DURHAM, N.C. — Through early decision-making and focused goals, the Mary Duke Biddle Trent Semans Center has become the first building on the Duke University medical center campus to receive LEED Gold certification.
Designed by S/L/A/M Collaborative (SLAM), headquartered in Glastonbury, Conn., in collaboration with Duda Paine Architects of Durham, N.C., the 115,000-square-foot building was initially planned to achieve LEED Silver. However, by making decisions early, reminding the team of sustainable targets and reevaluating them at critical milestones, the $53 million building was granted 98 percent of the total attempted points for LEED Gold certification.
“It really doesn’t become a separate operation; it becomes part of the team dynamic,” said Ray Weaver, project manager with SLAM.
The six-story center is the first new medical building on the campus in 80 years. It is a modern, state-of-the-art medical education facility that mimics the joining hospital.
“We created simulation labs and clinical skill labs directly set up and oriented exactly the way the patient rooms are in the hospital next door,” Weaver said. “What the students are learning in is the exact same environment they will be performing in.”
To achieve LEED goals, it all begins with good planning, Weaver explained. Knowing what can be achieved based on the client’s expectations allows the firm to achieve their goals without much of a problem.
“We pretty much approach every project with eyes wide open. We take advantage of any sustainable component that we can,” Weaver said.
The building, which connects to the 924-bed Duke University Medical Center, features a pedestrian pathway surrounding the building to enhance the outdoor environment. The building hosts several outdoor study areas and the fourth floor contains an outdoor student lounge.
To further stress the connection to the outdoors, the glass-filled southern façade is situated as the front base of the medical campus, providing ample views and daylight. The southern façade incorporates horizontal light shelves while the western façade uses vertical fins, which reduces overheating and saves energy through reduced lighting loads. The amount of glass used in the long southern façade also creates a kind of activity zone, Weaver said.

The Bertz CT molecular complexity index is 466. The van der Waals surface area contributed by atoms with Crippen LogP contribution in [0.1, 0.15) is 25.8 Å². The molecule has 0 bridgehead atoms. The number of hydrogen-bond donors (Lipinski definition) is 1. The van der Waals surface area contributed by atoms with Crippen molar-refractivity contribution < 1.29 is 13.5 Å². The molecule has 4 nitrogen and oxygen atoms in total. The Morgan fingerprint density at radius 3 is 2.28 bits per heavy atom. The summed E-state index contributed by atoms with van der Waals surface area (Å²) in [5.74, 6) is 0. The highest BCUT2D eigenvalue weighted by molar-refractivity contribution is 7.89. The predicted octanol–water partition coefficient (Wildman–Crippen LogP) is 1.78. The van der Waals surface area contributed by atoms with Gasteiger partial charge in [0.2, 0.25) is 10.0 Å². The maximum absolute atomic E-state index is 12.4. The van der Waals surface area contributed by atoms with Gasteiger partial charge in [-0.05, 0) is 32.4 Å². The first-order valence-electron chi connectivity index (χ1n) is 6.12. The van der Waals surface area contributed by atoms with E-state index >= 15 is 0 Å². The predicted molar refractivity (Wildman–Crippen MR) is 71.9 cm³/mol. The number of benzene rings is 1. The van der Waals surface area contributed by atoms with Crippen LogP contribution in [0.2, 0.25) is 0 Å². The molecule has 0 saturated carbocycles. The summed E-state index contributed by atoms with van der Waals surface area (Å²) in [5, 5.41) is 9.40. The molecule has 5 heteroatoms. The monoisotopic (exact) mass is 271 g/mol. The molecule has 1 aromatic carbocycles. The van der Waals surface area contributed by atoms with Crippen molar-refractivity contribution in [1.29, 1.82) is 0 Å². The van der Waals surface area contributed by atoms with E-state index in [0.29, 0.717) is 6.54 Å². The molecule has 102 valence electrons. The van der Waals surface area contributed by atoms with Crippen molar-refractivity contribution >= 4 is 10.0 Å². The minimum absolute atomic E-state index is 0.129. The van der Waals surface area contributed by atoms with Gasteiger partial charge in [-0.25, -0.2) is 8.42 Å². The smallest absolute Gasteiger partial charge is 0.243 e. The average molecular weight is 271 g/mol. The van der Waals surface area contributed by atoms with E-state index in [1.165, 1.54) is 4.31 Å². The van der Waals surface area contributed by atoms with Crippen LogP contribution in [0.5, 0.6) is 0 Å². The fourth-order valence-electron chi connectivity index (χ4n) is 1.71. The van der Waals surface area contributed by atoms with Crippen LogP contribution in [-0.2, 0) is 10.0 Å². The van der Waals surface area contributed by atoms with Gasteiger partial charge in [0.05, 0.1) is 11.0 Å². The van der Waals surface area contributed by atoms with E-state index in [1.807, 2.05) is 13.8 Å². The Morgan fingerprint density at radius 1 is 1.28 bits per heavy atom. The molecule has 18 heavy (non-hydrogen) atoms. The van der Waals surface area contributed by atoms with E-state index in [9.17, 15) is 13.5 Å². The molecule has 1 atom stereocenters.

“At night the building becomes sort of a glowing beacon of activity,” he said. “You’re able to visually connect from the outside into the building.”
For Greg Bergmiller, LEED AP, sustainable design coordinator with SLAM, his 11 years of experience as a LEED Accredited Professional has allowed him to increasingly identify opportunities for sustainability. For example, a terraced rain garden that captures stormwater run-off is both functional and a beautiful addition to the building.
“It’s an example of utilizing the stormwater design for not only dealing with stormwater but also a very beautiful and articulated space that people can use and coexist with it,” Bergmiller said.
While the rain garden helps to mitigate outflow, it also filters the water through natural filtration.
One simple but impactful design decision to achieve LEED points was the use of a white roofing membrane, Bergmiller said. Using the cool roofing membrane is especially important in warmer climates.
“If you’ve got a black roofing membrane up there, it can actually be 50 degrees hotter than what the ambient temperature of the day is,” he said. “By putting that cool roof membrane up there, you’re reducing that demand by an extra 40 to 50 degrees right away so that it’s pulling more air from the ambient temperature.”
The Mary Duke Biddle Trent Semans Center began welcoming students in February.